So now, just as I’ve learned to not be swayed be a toddler tantrum, I’ve learned to care less about the reaction of others to what I wear, the state of my hair… my choices in life.

At the same time, I’m less inclined to tolerate the negative actions of others. If I find someone being offensive (whether they meant to or not), it’s easier for me to walk away. “No thanks.” That’s what I’m effectively saying. And I feel fine about it. They don’t need to understand me. No drawn out explanations or justifications or worse – debates from their side on why I shouldn’t be offended.

I simply want to put myself in a happy, respectful and loving environment. If I don’t value myself enough to do that, others aren’t likely to either.


When you start being who you truly are, people who are truly like you (or resonate with you) will start to be drawn to you (for friendship, partnership and work opportunities)… And you will be a lot happier for it!

What will you do today to be truly independent – to be YOU?

Have a good one!



Feeling Fear-less

The Joy of Sand

I don’t feel fear. Am I stupid? Crazy? In my 20s? (I don’t think so. Sometimes. Um, no.)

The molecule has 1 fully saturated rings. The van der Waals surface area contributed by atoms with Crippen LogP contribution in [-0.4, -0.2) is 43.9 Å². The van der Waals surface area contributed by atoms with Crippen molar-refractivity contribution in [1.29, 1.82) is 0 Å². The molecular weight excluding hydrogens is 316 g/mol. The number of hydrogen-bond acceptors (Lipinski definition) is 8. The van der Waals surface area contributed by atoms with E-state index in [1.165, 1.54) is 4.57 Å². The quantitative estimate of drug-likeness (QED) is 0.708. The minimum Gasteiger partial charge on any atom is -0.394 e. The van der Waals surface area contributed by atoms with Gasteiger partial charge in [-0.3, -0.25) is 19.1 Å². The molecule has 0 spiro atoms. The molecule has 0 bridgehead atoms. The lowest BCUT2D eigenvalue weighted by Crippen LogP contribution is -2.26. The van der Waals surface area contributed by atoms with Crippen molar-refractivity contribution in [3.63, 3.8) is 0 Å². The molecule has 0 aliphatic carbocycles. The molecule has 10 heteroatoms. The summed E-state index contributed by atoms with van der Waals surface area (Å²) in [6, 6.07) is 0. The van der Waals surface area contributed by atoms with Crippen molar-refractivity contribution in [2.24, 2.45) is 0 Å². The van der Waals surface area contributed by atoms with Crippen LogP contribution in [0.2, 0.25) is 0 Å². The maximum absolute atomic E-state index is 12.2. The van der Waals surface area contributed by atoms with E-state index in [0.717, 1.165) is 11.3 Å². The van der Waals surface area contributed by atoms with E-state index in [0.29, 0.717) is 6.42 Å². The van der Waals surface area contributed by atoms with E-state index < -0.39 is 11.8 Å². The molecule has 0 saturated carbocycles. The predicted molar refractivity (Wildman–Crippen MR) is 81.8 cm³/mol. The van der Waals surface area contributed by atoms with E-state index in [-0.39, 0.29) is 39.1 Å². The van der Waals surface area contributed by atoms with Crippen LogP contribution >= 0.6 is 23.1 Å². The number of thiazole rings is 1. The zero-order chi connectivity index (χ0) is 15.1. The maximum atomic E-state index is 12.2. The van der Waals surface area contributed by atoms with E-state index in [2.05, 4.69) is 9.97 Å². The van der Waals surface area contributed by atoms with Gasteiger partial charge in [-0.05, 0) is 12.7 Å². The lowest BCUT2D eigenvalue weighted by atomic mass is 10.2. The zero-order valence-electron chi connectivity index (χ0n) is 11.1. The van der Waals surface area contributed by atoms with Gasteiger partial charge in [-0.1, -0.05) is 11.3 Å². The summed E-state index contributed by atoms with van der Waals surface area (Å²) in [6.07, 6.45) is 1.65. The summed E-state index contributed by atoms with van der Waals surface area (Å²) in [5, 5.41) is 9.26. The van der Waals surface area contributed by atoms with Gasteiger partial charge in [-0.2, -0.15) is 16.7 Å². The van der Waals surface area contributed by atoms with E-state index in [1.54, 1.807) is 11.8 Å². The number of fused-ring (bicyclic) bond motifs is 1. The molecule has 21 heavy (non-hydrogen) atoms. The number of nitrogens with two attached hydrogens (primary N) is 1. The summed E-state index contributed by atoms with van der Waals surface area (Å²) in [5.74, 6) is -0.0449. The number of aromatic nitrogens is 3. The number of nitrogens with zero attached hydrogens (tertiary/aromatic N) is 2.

This is a time that is difficult in different ways for people. Some may have a job, food or money but be stressed by fear and suffering from negativity and arguments within their families. While others may be more worried about feeding their kids after losing their jobs, than avoiding the corona virus.

My heart goes out to everyone in any situation that threatens to rob them of the joy of life.

What do we have in common? There is a thief among us. The thief is fear.

What can be done about it?

Fear needs to feed on something to stay alive in our minds. When people are cooped up indoors for long periods of time, not only can they get on each other’s nerves, but also, watching news and social media sites can feed fear through misinformation, exaggeration, and pushing people’s emotional buttons.

Fear or worry in and of itself isn’t going to benefit us in any way. In fact it can make a bad situation worse by making us sick before the virus comes anywhere near us. How? In psychology it’s termed psychosomatic illness. It’s when stress and your emotional imbalance for extended periods causes changes in your physiology that results in a physical illness. In other words : your mind makes your body sick